It is our view that the original proposals were not working at all, and the proposals that we have now are better than the original ones. That does not mean to say that they are perfect, and it is the job of the House of Lords to check that the imperfections in them are removed before the Bill leaves your Lordships' House.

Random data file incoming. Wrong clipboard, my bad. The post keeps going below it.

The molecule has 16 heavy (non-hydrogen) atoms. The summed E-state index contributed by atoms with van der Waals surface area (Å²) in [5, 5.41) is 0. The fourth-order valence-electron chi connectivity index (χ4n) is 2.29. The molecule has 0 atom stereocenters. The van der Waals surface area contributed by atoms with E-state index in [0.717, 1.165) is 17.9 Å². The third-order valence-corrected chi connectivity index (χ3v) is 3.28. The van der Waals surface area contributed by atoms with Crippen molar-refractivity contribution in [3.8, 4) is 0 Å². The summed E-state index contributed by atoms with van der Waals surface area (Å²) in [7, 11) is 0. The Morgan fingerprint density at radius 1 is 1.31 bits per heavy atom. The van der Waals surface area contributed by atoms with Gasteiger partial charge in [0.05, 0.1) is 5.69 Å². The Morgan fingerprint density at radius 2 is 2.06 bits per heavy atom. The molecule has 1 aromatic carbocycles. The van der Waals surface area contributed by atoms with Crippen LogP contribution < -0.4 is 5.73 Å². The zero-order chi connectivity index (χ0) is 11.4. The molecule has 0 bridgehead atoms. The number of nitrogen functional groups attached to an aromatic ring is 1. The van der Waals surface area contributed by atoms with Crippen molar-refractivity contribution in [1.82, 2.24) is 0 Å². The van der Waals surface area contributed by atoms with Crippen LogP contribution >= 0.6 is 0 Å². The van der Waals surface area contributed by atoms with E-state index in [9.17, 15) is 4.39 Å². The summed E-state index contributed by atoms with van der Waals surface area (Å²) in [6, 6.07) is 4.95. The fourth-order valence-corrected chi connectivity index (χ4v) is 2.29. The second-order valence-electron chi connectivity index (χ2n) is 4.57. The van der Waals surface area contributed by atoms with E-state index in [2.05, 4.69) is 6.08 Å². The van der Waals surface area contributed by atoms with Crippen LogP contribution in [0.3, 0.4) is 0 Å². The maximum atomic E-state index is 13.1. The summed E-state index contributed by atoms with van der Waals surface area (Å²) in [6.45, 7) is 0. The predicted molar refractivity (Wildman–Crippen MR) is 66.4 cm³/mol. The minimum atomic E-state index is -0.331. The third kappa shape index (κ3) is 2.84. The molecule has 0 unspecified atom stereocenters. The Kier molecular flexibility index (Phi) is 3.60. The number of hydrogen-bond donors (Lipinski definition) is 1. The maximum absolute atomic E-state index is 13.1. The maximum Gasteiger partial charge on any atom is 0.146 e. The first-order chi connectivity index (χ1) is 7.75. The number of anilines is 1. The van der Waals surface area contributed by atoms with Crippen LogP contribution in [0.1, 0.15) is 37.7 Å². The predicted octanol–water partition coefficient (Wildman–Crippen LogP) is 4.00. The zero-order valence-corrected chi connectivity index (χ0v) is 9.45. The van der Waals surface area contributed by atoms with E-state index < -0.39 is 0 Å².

The point that I was trying to make, which I will finally make once more, is that there is a real difference between the two meanings of "commissioning". If you are a GP, you can commission services from an existing, static landscape or system of provision for your patients. However, commissioning services on a wider scale, commissioning the very landscape of services and the series of organisations that exist, whether it is deciding to put more money overall on a wide scale into one area of medicine and pulling back on others or just keeping the others going as they are, or whether it is financing capital projects-where to build new hospitals, new health centres or whatever it is-is very different indeed. You need bodies on a larger scale to do that. The idea that practices on their own or small groups of practices could commission that kind of undertaking on a wider scale is nonsense. You cannot rely on the market to provide them all because that will produce chaos and a lack of provision in many areas. That is why the original proposal for GP commissioning groups, which were to be quite small, simply would not have delivered at that level. The original proposals did not indicate in any way how that wider capital commissioning would take place.